So high. Floating. Shooting. Flying away and apart and it's everything and everywhere and the only thing I want and the only thing I need and I want to stay here forever and ever and never come back down.

But mortal enemy time cares nothing for my needs and wants, blithely passing by as if she doesn't realize she should be standing still. Breathless panting and sweaty bodies holding each other up over almost before it begins, replaced with rushed fumbling and hasty disengagement.

Eyes closed, still trying to will strength back into drugged limbs, I feel hands working with mine to pull my clothing back into position, cover all the parts that have been laid bare and open. Wrap me back up into my armor, and divest me of his. More zippers, more rustling, and my hands are hot and tingling as they are pressed together, clasped tightly around something hard and smooth.

Then nothing but the near-silent sound of retreat. Deep breathes. One. Two. Three. No time for four. Open my eyes and glance around. Alone. No sign, no clue that I was ever anything but. I blink down at the object I have to pull one hand away from so that I can grab for my bag. Almost smile.

Stop at the tree line to check that the coast is clear. First a quick sweep. Then a slower, more thorough one, before stepping out from the cover of the trees.

Measure twice, cut once.

Walk quickly, with purpose. Being sneaky, acting like you have something to hide, is the quickest way to arouse suspicion. Move like you have every right to be exactly where you are, even when you don't think anybody is around to see. Never, ever get careless.

Getting careless gets you caught.

The swirling, suffocating feeling from earlier is gone, and I revel in the aching, satisfied soreness that suffuses my body. I relish the weak trembling in my legs as I pick up the pace rounding the corner of the gym, the dull throbbing of the bruises I can already feel rising to the surface of my back and chest, the slight burn as the insides of my thighs rub against my jeans with every step. I raise my hand, smiling against polished red skin as my teeth bite deeply.

I barely make it to class on time, tossing the nibbled remains of the apple core into the garbage on the way to my seat—once again slipping in just as the tardy bell rings. Mrs. Goff tries to glare, but it is no more than a half-hearted effort. This is the period right after lunch, and she has been a teacher long enough to know which battles to pick and which ones to pass on.

The rest of the day passes easily, and not even gym class can succeed in killing my buzz. I linger in the locker room after, waiting until everybody else has dressed and escaped to make their way home before I slip under the warm shower spray. Deep purple splotches are already making themselves visible across the expanse of my chest, joined by the arcing indentations left as teeth pressed into the flesh near the base of one breast. Eyes close as one fingertip traces across the bumpy surface, lips parting as a slight shudder works its way through my body.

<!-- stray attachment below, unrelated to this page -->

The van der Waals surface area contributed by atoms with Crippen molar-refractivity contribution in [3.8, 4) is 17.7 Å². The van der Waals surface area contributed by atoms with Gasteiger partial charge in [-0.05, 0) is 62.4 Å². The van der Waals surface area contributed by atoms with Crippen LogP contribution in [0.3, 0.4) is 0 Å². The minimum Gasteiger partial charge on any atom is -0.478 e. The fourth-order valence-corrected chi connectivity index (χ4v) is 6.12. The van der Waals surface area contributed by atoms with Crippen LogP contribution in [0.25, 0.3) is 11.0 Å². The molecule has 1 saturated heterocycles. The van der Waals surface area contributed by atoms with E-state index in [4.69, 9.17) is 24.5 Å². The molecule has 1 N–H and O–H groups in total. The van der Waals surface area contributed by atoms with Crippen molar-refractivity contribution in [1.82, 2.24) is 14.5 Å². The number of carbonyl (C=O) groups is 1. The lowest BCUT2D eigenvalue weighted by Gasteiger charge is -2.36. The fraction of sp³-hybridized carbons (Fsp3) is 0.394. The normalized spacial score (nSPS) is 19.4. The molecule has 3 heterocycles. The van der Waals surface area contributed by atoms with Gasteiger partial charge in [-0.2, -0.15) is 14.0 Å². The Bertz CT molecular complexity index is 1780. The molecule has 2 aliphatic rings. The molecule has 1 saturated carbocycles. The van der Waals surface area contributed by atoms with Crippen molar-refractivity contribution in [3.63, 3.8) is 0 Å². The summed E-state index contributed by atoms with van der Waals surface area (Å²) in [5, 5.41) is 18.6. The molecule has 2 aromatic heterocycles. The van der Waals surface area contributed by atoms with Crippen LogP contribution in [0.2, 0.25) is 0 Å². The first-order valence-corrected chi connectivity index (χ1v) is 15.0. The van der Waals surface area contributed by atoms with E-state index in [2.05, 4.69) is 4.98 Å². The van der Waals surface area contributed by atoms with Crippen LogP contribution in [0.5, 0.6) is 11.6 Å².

I stand in the parking lot and contemplate the giant red monster before me, some of my residual high fading away at the sight. The deafening roar of the engine settles around me like a weight, forcing my shoulders back down into the same defeated slump they held when I arrived. I search fruitlessly for the affection that I know I still hold for the rusted old behemoth as I wrestle it toward home, but it is buried too deeply to be unearthed. Everything about it is wrong; all the little quirks that make it unique now grate instead of comforting. Too big. Too loud. Too old, and red, and slow.

Too empty.

The front door closes more harshly than I intended, and I flinch as the slam reverberates through the house.

"Bella, is that you, sweetie?"

I roll my eyes even as the hint of a smile tugs at my mouth. Who else would be landing a helicopter in the driveway?

"Yeah," I call out as I make my way through the living room. Prop one shoulder against the doorframe and watch the slender figure at the counter for a moment or two. She glances over—eyes bright, smile wide. Irresistible and infectious, and I can't help but smile back, some of the tightness constricting my chest loosening up under the warm affection.

"How was school?"

The shoulder not holding me upright lifts in a careless half-shrug, because none of the words I have to describe my day are suitable or appropriate. For half a second my mind plays out the reaction should I tell her how my day really went, and the familiar combination of horror and amusement has me holding back both a smile and a grimace.

"It was fine. Is there anything I can help with?"

Another glance up. Another smile. Another bloom of calming warmth that unfurls in my stomach, smoothing and easing the twisted mass of nerves that seem to be my constant companion.

"No, I've got this. Dinner should be about seven, so you might want to grab a snack." She ignores my frown as reality descends once again, throwing one last smile may way as I reach past her to grab a banana out of the fruit bowl and head up to my room.

Seven. That gives me a little over 3 hours. Homework. Maybe a nap.

Three hours to myself, to remember and revel alone here where nobody can see. Then the mask goes back on.

So. I wasn't going to start this new adventure until Blood Play was all finished up, but when I found out it was Sleepwalker1's birthday, I just HAD to give her something. :)

Updates will not be frequent or regular, nor will they follow a linear timeline-the next chapter will pick up where this one left off, but after that some will be set in the past and others will be set in the future. Blood Play will continue to be my main focus until it is finished, but in the meantime I may update this now and then when BP is giving me trouble (like, EVERY SINGLE CHAPTER).